The Rolex Fastnet Race 2017 was the largest offshore yacht race in history, featuring some 400 yachts and 3000 crew members from 29 countries, competing over a 1120km course from Cowes to Plymouth via the Fastnet Rock off the Southern Irish coast. Thanks largely to the Ulysses Trust’s generous sponsorship of three members of the Regiment who were able to compete in the Volvo Round Ireland Yacht Race in June 2016, The Royal Wessex Yeomanry were able to consolidate on those experiences and had secured the bid to lead the Royal Armoured Corps Yacht Club’s Fastnet Campaign in August 2017.
Between April and July 2017 both the yacht and the crew took part in 3 qualifying races with ‘glamorous’ destinations such as Le Havre, Cherbourg and St Malo. The crew each racked up over 600 nautical miles crossing and re-crossing the English Channel in wind conditions ranging from dead calm to Force 8. By the time the Fastnet Race came around we had turned ourselves from a bunch of willing novices into some semblance of a crew and had collectively attended 23 RYA courses ranging from first aid and sea survival, to competent crew and yachtmaster offshore.
After months of preparation the big day Sunday 06 August 2017 finally arrived, and all those seemingly mundane preparatory tasks culminated in an experience that none aboard would soon forget. The start-line was pandemonium. The wind was rising Force 6 and there were yachts heading at speed in every direction of the compass as they fought each other to reach the start-line off the Royal Yacht Squadron in Cowes at the perfect moment. We had a good start and miraculously avoided any mischief as we tacked our way out of the Solent. After reaching the Needles we chose to go offshore rather than hug the coast and disappeared off down to the Channel Islands before tacking to pop back up beyond Portland Bill. However it wasn’t completely without incident as we accidently found ourselves in our very own little battle with a fishing trawler, as we were gradually squeezed between the wind angle and the trawler’s nets. This trawler was clearly not going to move out of our way, presumably for fear of fouling his nets, and losing this battle would have meant a significant detour for us around the back of his nets in what was a very crucial stage of the race. It seemed incredible that with all the space in the middle of the English Channel that we had found the one guy who was determined to take us on. With the entire crew literally holding their breath in a fickle breeze we won over the trawler by about 3 metres in a true testament to the stubbornness of West Country fishermen.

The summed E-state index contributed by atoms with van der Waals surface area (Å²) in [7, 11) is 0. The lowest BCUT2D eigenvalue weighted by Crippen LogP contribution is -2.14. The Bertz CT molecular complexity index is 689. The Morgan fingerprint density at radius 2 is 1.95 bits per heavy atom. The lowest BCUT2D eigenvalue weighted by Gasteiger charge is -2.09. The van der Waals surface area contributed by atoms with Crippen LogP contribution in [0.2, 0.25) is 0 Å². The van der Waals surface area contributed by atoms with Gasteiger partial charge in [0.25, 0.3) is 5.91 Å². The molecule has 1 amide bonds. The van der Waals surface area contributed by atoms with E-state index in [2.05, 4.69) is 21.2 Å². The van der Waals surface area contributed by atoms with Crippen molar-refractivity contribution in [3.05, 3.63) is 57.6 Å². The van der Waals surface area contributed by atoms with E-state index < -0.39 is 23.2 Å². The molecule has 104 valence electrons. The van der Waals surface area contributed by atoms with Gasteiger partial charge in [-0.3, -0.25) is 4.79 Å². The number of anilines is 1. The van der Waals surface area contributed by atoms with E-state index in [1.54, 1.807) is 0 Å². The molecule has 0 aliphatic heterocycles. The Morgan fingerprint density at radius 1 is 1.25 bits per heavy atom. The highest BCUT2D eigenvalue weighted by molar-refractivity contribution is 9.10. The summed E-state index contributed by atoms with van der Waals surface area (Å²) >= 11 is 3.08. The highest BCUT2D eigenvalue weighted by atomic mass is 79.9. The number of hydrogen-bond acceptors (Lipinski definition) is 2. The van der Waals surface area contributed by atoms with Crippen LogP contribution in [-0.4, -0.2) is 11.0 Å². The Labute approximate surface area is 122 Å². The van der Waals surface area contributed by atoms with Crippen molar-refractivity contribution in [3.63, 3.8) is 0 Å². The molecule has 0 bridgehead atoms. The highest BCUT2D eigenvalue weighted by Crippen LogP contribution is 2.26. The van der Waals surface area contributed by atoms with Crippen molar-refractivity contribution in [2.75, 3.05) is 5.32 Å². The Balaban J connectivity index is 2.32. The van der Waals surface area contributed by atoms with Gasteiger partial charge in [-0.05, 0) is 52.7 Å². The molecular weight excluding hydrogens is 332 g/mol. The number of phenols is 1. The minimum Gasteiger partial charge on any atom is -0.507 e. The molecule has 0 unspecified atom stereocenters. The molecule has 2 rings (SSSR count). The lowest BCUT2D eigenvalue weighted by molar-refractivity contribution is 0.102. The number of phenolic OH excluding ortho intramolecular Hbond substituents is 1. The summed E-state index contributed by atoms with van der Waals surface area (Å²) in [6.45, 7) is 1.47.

By the time we passed the Lizard we were in very good shape having had more wind to the south than many others further north. Looking at our satellite tracker on reaching the Isles of Scilly we could see that we were ahead of the Army Yacht ‘British Soldier’ on handicap; first service yacht and lying 91st overall. It certainly felt good! Rounding Lands End and into the Irish Sea the wind had increased to Force 7. Late on the third day it was decided by the duty watch to shorten sail. Putting a reef in the mainsail is a routine drill that had been effected many times before. However on this occasion the helmsman inadvertently crash-tacked the yacht and a young trooper lost his footing on the foredeck and was swept over board. Thankfully all the training we had done paid off and the entire crew sprang into action. Our man-over-board was wearing a life jacket and, most importantly of all, he was tethered to the yacht. He was quickly recovered and treated for cold and shock. I cannot stress the relief we all felt at having been able to recover an individual from the water in the middle of the Irish Sea, in bad weather and in the dead of night. As a testament to the weather that night 2 yachts lost their masts and were towed to Ireland by the Lifeboats.
The following afternoon we finally made it to the Fastnet Rock. We had slipped in the rankings to 165th overall but we were confident that we could hold our own going down wind on the way back to Plymouth. We set our largest spinnaker and pointed south for Bishops Rock on the west coast of the Scillies. It was a wild ride with the wind behind us, and more than a few times we were overpowered and broached, ending up pointing back the way we had come with our spinnaker acting like a sea anchor. On approach to Lands End we again found ourselves battling commercial shipping with tankers heading up to Milford Haven so it was a huge relief when we finally finished in Plymouth at 0400 on Friday morning, following a frustrating becalming off the Lizard for the better part of Thursday night. We even towed a Dutchman off the finishing line into Plymouth whose engine had failed to start.
We finished 42/80 in Class, 151/312 in IRC Overall and 2/9 Service Yachts; and most of all we were very, very thankful that we arrived in Plymouth with the same number of soldiers that we set out with. This was the opportunity of a lifetime for many of the crew, something that would have been prohibitively expensive to take part in outside of the military and without the generous sponsorship of the Ulysses Trust. The intent of this expedition had always been to complete the race, however in doing so many of the crew had to gain qualifications of their own that will now stand them in good stead and allow them to run expeditions in the future.